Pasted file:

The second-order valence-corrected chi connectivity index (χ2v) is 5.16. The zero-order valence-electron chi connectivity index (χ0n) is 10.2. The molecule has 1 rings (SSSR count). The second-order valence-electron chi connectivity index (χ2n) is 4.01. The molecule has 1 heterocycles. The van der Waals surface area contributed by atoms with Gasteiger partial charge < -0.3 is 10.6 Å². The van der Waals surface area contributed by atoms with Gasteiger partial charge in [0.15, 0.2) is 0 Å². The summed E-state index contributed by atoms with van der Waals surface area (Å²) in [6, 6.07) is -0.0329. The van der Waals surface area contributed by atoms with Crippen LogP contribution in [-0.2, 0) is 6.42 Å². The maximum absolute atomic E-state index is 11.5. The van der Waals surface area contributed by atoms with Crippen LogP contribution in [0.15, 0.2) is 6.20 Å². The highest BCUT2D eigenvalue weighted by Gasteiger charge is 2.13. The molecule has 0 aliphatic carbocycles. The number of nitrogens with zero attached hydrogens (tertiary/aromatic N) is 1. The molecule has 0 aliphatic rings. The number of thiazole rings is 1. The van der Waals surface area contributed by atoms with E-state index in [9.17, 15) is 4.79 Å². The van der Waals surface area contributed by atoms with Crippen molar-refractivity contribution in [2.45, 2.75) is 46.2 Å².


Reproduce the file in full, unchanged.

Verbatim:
The second-order valence-corrected chi connectivity index (χ2v) is 5.16. The zero-order valence-electron chi connectivity index (χ0n) is 10.2. The molecule has 1 rings (SSSR count). The second-order valence-electron chi connectivity index (χ2n) is 4.01. The molecule has 1 heterocycles. The van der Waals surface area contributed by atoms with Gasteiger partial charge < -0.3 is 10.6 Å². The van der Waals surface area contributed by atoms with Gasteiger partial charge in [0.15, 0.2) is 0 Å². The summed E-state index contributed by atoms with van der Waals surface area (Å²) in [6, 6.07) is -0.0329. The van der Waals surface area contributed by atoms with Crippen LogP contribution in [-0.2, 0) is 6.42 Å². The maximum absolute atomic E-state index is 11.5. The van der Waals surface area contributed by atoms with Crippen LogP contribution in [0.15, 0.2) is 6.20 Å². The highest BCUT2D eigenvalue weighted by Gasteiger charge is 2.13. The molecule has 0 aliphatic carbocycles. The number of nitrogens with zero attached hydrogens (tertiary/aromatic N) is 1. The molecule has 0 aliphatic rings. The number of thiazole rings is 1. The van der Waals surface area contributed by atoms with E-state index in [9.17, 15) is 4.79 Å². The van der Waals surface area contributed by atoms with Crippen molar-refractivity contribution in [2.45, 2.75) is 46.2 Å².